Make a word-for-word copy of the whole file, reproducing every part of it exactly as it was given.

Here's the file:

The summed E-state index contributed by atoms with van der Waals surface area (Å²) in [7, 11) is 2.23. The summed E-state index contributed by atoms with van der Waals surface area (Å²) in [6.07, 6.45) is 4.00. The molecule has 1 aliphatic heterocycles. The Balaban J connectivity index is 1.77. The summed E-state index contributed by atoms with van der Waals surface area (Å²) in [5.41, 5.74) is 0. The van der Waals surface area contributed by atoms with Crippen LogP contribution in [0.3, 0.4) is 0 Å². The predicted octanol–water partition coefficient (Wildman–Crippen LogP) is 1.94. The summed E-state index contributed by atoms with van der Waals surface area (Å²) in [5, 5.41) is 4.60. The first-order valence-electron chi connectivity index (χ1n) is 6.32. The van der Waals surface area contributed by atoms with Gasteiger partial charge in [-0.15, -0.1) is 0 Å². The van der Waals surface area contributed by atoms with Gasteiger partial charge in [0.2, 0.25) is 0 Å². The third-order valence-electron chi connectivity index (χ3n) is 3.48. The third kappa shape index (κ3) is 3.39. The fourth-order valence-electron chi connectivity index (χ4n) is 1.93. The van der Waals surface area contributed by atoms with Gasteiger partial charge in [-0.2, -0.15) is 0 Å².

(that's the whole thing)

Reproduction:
The summed E-state index contributed by atoms with van der Waals surface area (Å²) in [7, 11) is 2.23. The summed E-state index contributed by atoms with van der Waals surface area (Å²) in [6.07, 6.45) is 4.00. The molecule has 1 aliphatic heterocycles. The Balaban J connectivity index is 1.77. The summed E-state index contributed by atoms with van der Waals surface area (Å²) in [5.41, 5.74) is 0. The van der Waals surface area contributed by atoms with Crippen LogP contribution in [0.3, 0.4) is 0 Å². The predicted octanol–water partition coefficient (Wildman–Crippen LogP) is 1.94. The summed E-state index contributed by atoms with van der Waals surface area (Å²) in [5, 5.41) is 4.60. The first-order valence-electron chi connectivity index (χ1n) is 6.32. The van der Waals surface area contributed by atoms with Gasteiger partial charge in [-0.15, -0.1) is 0 Å². The van der Waals surface area contributed by atoms with Gasteiger partial charge in [0.2, 0.25) is 0 Å². The third-order valence-electron chi connectivity index (χ3n) is 3.48. The third kappa shape index (κ3) is 3.39. The fourth-order valence-electron chi connectivity index (χ4n) is 1.93. The van der Waals surface area contributed by atoms with Gasteiger partial charge in [-0.2, -0.15) is 0 Å².